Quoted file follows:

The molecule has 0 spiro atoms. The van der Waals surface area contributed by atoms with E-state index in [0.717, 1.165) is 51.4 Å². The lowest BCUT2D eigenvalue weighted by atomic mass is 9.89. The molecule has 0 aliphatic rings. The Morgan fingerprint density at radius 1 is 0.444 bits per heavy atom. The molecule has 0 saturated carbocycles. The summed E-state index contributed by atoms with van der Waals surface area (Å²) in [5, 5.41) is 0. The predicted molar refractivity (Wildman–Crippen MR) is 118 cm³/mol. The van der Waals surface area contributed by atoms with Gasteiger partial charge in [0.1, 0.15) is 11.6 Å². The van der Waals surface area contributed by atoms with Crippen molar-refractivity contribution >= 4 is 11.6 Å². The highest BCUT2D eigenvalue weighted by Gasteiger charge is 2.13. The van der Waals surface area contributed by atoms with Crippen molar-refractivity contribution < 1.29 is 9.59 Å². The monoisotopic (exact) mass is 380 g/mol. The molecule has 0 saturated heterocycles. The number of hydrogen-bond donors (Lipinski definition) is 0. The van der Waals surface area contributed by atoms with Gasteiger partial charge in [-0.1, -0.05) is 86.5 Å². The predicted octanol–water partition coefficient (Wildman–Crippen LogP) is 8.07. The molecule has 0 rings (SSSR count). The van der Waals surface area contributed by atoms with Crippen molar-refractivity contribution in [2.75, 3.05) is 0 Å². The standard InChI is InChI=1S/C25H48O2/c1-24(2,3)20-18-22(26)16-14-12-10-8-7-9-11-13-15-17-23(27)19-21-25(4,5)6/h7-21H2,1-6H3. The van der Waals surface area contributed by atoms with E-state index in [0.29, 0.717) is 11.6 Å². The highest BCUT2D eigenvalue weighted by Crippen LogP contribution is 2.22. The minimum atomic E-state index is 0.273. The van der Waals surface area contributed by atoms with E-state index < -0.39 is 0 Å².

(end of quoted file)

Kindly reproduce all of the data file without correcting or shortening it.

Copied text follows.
The molecule has 0 spiro atoms. The van der Waals surface area contributed by atoms with E-state index in [0.717, 1.165) is 51.4 Å². The lowest BCUT2D eigenvalue weighted by atomic mass is 9.89. The molecule has 0 aliphatic rings. The Morgan fingerprint density at radius 1 is 0.444 bits per heavy atom. The molecule has 0 saturated carbocycles. The summed E-state index contributed by atoms with van der Waals surface area (Å²) in [5, 5.41) is 0. The predicted molar refractivity (Wildman–Crippen MR) is 118 cm³/mol. The van der Waals surface area contributed by atoms with Gasteiger partial charge in [0.1, 0.15) is 11.6 Å². The van der Waals surface area contributed by atoms with Crippen molar-refractivity contribution >= 4 is 11.6 Å². The highest BCUT2D eigenvalue weighted by Gasteiger charge is 2.13. The van der Waals surface area contributed by atoms with Crippen molar-refractivity contribution < 1.29 is 9.59 Å². The monoisotopic (exact) mass is 380 g/mol. The molecule has 0 saturated heterocycles. The number of hydrogen-bond donors (Lipinski definition) is 0. The van der Waals surface area contributed by atoms with Gasteiger partial charge in [-0.1, -0.05) is 86.5 Å². The predicted octanol–water partition coefficient (Wildman–Crippen LogP) is 8.07. The molecule has 0 rings (SSSR count). The van der Waals surface area contributed by atoms with Crippen molar-refractivity contribution in [2.75, 3.05) is 0 Å². The standard InChI is InChI=1S/C25H48O2/c1-24(2,3)20-18-22(26)16-14-12-10-8-7-9-11-13-15-17-23(27)19-21-25(4,5)6/h7-21H2,1-6H3. The van der Waals surface area contributed by atoms with E-state index in [0.29, 0.717) is 11.6 Å². The highest BCUT2D eigenvalue weighted by Crippen LogP contribution is 2.22. The minimum atomic E-state index is 0.273. The van der Waals surface area contributed by atoms with E-state index < -0.39 is 0 Å².